From Rooted Reservoir: Greek Mythology and Freedom From Idolatry


One of the many practical features of Rooted Reservoir, our always-growing Illustrations Bank contains over 200 sermon illustrations to help you open up Biblical themes in your talks to teenagers. When teaching a Bible passage it can be helpful to use examples from culture (songs, movies, graphics, etc.) to further elaborate on the main point of the lesson. But, it’s not always easy to find an illustration that communicates what you want. Our illustrations will help you prepare your lessons and generate ideas. Illustrations are tagged by topic and/or theological concept, so you can find the imagery that fits your lesson — from common teen issues like anxiety and heartbreak, to foundational theology like the attributes of God, Jesus’s divinity, and grace.

Here’s a sample teaching illustration from the Illustrations Bank:

Greek Mythology and Freedom From Idolatry

Format: mythology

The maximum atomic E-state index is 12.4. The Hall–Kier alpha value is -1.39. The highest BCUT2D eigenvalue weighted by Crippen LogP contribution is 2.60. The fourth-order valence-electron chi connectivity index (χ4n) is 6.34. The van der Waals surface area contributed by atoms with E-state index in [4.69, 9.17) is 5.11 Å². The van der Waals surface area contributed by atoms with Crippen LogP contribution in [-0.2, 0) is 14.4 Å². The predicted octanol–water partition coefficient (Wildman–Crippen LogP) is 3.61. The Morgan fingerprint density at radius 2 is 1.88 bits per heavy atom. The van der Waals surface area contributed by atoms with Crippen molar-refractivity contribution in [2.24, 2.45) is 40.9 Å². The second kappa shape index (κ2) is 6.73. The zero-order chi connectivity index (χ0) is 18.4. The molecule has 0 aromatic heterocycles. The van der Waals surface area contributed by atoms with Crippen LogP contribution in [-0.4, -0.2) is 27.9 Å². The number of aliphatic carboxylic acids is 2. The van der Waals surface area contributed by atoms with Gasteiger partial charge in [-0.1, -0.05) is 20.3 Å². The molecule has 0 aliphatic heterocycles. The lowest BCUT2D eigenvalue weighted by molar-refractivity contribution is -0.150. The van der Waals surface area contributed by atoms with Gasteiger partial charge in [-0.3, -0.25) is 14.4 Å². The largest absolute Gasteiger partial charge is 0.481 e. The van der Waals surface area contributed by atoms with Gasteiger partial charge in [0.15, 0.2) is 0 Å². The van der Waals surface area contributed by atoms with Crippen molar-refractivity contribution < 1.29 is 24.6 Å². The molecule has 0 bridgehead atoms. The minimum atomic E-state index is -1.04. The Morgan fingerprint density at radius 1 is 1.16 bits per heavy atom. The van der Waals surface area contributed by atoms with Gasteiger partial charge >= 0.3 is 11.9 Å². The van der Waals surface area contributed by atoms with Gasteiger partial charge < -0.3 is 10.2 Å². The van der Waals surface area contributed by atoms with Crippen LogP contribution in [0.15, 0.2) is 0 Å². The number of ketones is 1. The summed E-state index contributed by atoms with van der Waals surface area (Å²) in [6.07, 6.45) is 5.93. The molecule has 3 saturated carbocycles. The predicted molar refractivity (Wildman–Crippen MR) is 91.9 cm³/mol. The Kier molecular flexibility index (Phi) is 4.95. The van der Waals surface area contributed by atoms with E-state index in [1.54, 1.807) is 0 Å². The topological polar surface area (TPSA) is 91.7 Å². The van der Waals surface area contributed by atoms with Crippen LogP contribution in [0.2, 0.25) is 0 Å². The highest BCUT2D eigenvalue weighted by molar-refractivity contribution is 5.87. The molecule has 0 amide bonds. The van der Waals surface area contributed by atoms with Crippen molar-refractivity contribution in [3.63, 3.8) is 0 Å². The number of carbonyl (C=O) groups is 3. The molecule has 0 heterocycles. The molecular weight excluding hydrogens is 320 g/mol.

Description: In Greek mythology, the Sirens were a group of women who had the world’s most beautiful singing voices. When sailors would pass the islands where the Sirens lived, the Sirens would entrance them with their singing, causing the sailors to be overpowered with the desire to hear more singing, resulting in death either by shipwrecking (into one of said islands) or by jumping overboard. In preparation for passing these islands, Odysseus commanded his men to plug their ears with wax and tie him to the ship’s mast. In this way, only he could hear their beautiful voices. As they sailed by, he desperately begged his men to untie him, but they refused.

On the other hand, Jason and the Argonauts, in preparation for passing these same islands, chose to have Orpheus–the greatest musician in the world–play aboard their ship. They knew his beautiful music would prove more desirable than the Sirens’ song.

The comparisons of these myths offer a helpful example of how God works: He does not restrain us from doing the things we want to do. Instead, He offers us something better: Himself. Like Jason and the Argonauts, we as humans would succumb to temptation without God’s (like Orpheus’s) help. Following Jesus is ultimately not about rules, but rather it is about believing and trusting that a relationship with Him is far better than anything any idol has to offer. Furthermore, Odysseus’s craving is never satisfied (and neither is that of all the sailors who did in fact succumb to the Sirens), just like our worshipping idols only created dissatisfied hearts and addictions in us. (Illustration from Tim Keller.)

Tags: Human Depravity, Idolatry, Addiction, Unsatisfied Heart



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